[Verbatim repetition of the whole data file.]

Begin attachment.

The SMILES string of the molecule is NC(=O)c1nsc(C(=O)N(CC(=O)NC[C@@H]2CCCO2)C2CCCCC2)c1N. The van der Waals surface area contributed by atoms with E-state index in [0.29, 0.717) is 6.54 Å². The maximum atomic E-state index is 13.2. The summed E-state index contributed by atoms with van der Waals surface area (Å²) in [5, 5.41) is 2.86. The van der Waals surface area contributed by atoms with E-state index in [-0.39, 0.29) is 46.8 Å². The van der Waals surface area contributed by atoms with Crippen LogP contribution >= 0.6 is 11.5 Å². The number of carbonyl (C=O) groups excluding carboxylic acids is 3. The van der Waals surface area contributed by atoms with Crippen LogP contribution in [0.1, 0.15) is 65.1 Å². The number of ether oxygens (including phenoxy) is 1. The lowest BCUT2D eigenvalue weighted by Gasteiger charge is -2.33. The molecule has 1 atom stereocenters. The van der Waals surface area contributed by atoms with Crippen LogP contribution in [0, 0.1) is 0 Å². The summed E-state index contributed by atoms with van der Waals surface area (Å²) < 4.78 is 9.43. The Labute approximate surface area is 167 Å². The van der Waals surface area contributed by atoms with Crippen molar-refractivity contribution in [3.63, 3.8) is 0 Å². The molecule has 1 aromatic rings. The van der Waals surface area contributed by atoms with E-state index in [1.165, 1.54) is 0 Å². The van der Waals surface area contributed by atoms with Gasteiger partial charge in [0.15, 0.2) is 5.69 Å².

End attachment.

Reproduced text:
The SMILES string of the molecule is NC(=O)c1nsc(C(=O)N(CC(=O)NC[C@@H]2CCCO2)C2CCCCC2)c1N. The van der Waals surface area contributed by atoms with E-state index in [0.29, 0.717) is 6.54 Å². The maximum atomic E-state index is 13.2. The summed E-state index contributed by atoms with van der Waals surface area (Å²) in [5, 5.41) is 2.86. The van der Waals surface area contributed by atoms with E-state index in [-0.39, 0.29) is 46.8 Å². The van der Waals surface area contributed by atoms with Crippen LogP contribution >= 0.6 is 11.5 Å². The number of carbonyl (C=O) groups excluding carboxylic acids is 3. The van der Waals surface area contributed by atoms with Crippen LogP contribution in [0.1, 0.15) is 65.1 Å². The number of ether oxygens (including phenoxy) is 1. The lowest BCUT2D eigenvalue weighted by Gasteiger charge is -2.33. The molecule has 1 atom stereocenters. The van der Waals surface area contributed by atoms with Crippen LogP contribution in [0, 0.1) is 0 Å². The summed E-state index contributed by atoms with van der Waals surface area (Å²) < 4.78 is 9.43. The Labute approximate surface area is 167 Å². The van der Waals surface area contributed by atoms with Crippen molar-refractivity contribution in [3.63, 3.8) is 0 Å². The molecule has 1 aromatic rings. The van der Waals surface area contributed by atoms with E-state index in [1.165, 1.54) is 0 Å². The van der Waals surface area contributed by atoms with Gasteiger partial charge in [0.15, 0.2) is 5.69 Å².